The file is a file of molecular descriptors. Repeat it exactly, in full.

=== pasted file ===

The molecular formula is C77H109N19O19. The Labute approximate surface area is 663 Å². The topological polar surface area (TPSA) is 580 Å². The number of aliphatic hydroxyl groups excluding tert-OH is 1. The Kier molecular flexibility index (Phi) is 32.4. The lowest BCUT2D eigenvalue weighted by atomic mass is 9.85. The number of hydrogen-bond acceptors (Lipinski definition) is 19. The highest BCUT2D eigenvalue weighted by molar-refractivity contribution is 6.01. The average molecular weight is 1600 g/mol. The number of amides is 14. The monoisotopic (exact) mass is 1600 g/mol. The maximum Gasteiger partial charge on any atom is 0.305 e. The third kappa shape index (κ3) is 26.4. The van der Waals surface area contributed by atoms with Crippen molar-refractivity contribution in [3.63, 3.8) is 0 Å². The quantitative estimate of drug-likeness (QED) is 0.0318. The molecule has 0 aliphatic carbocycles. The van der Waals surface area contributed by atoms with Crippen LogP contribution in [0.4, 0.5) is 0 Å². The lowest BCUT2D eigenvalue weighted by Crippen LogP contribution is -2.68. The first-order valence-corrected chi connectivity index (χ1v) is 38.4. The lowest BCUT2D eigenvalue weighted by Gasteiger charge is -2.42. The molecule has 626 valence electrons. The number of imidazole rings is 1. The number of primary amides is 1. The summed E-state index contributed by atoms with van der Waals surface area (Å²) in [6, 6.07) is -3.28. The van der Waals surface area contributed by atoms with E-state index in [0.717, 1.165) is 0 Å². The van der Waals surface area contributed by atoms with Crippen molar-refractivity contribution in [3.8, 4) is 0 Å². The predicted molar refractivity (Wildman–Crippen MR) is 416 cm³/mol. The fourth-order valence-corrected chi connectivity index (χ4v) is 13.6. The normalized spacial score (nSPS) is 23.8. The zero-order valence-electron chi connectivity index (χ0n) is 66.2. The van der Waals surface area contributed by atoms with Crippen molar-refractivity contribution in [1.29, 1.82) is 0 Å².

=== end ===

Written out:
The molecular formula is C77H109N19O19. The Labute approximate surface area is 663 Å². The topological polar surface area (TPSA) is 580 Å². The number of aliphatic hydroxyl groups excluding tert-OH is 1. The Kier molecular flexibility index (Phi) is 32.4. The lowest BCUT2D eigenvalue weighted by atomic mass is 9.85. The number of hydrogen-bond acceptors (Lipinski definition) is 19. The highest BCUT2D eigenvalue weighted by molar-refractivity contribution is 6.01. The average molecular weight is 1600 g/mol. The number of amides is 14. The monoisotopic (exact) mass is 1600 g/mol. The maximum Gasteiger partial charge on any atom is 0.305 e. The third kappa shape index (κ3) is 26.4. The van der Waals surface area contributed by atoms with Crippen molar-refractivity contribution in [3.63, 3.8) is 0 Å². The quantitative estimate of drug-likeness (QED) is 0.0318. The molecule has 0 aliphatic carbocycles. The van der Waals surface area contributed by atoms with Crippen LogP contribution in [0.4, 0.5) is 0 Å². The lowest BCUT2D eigenvalue weighted by Crippen LogP contribution is -2.68. The first-order valence-corrected chi connectivity index (χ1v) is 38.4. The lowest BCUT2D eigenvalue weighted by Gasteiger charge is -2.42. The molecule has 626 valence electrons. The number of imidazole rings is 1. The number of primary amides is 1. The summed E-state index contributed by atoms with van der Waals surface area (Å²) in [6, 6.07) is -3.28. The van der Waals surface area contributed by atoms with E-state index in [0.717, 1.165) is 0 Å². The van der Waals surface area contributed by atoms with Crippen molar-refractivity contribution in [3.8, 4) is 0 Å². The predicted molar refractivity (Wildman–Crippen MR) is 416 cm³/mol. The fourth-order valence-corrected chi connectivity index (χ4v) is 13.6. The normalized spacial score (nSPS) is 23.8. The zero-order valence-electron chi connectivity index (χ0n) is 66.2. The van der Waals surface area contributed by atoms with Crippen molar-refractivity contribution in [1.29, 1.82) is 0 Å².